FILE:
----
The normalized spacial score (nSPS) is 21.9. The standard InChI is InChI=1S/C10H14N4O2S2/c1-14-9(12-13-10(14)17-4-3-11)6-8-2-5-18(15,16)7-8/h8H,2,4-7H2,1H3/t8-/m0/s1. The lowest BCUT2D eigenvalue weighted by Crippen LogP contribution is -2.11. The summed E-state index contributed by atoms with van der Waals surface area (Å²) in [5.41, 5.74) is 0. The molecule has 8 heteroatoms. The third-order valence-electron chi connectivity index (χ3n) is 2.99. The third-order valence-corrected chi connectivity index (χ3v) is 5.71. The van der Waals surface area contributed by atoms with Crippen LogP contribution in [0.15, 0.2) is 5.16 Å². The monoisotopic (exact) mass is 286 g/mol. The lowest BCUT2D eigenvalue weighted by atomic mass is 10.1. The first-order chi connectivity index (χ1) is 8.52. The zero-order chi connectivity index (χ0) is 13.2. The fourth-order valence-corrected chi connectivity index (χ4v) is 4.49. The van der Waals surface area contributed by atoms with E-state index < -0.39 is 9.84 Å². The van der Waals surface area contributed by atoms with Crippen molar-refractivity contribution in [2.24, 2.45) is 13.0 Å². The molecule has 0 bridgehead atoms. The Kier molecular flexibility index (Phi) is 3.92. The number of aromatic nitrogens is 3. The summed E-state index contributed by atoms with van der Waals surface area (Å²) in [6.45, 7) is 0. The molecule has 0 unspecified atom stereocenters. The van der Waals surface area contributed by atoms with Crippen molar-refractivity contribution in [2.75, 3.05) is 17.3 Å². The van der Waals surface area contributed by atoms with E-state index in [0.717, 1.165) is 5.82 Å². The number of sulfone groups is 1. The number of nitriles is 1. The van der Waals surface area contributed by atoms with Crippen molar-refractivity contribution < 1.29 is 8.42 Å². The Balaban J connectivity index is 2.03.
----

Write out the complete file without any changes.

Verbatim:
The normalized spacial score (nSPS) is 21.9. The standard InChI is InChI=1S/C10H14N4O2S2/c1-14-9(12-13-10(14)17-4-3-11)6-8-2-5-18(15,16)7-8/h8H,2,4-7H2,1H3/t8-/m0/s1. The lowest BCUT2D eigenvalue weighted by Crippen LogP contribution is -2.11. The summed E-state index contributed by atoms with van der Waals surface area (Å²) in [5.41, 5.74) is 0. The molecule has 8 heteroatoms. The third-order valence-electron chi connectivity index (χ3n) is 2.99. The third-order valence-corrected chi connectivity index (χ3v) is 5.71. The van der Waals surface area contributed by atoms with Crippen LogP contribution in [0.15, 0.2) is 5.16 Å². The monoisotopic (exact) mass is 286 g/mol. The lowest BCUT2D eigenvalue weighted by atomic mass is 10.1. The first-order chi connectivity index (χ1) is 8.52. The zero-order chi connectivity index (χ0) is 13.2. The fourth-order valence-corrected chi connectivity index (χ4v) is 4.49. The van der Waals surface area contributed by atoms with E-state index < -0.39 is 9.84 Å². The van der Waals surface area contributed by atoms with Crippen molar-refractivity contribution in [2.24, 2.45) is 13.0 Å². The molecule has 0 bridgehead atoms. The Kier molecular flexibility index (Phi) is 3.92. The number of aromatic nitrogens is 3. The summed E-state index contributed by atoms with van der Waals surface area (Å²) in [6.45, 7) is 0. The molecule has 0 unspecified atom stereocenters. The van der Waals surface area contributed by atoms with Crippen molar-refractivity contribution in [2.75, 3.05) is 17.3 Å². The van der Waals surface area contributed by atoms with E-state index in [0.717, 1.165) is 5.82 Å². The number of sulfone groups is 1. The number of nitriles is 1. The van der Waals surface area contributed by atoms with Crippen molar-refractivity contribution < 1.29 is 8.42 Å². The Balaban J connectivity index is 2.03.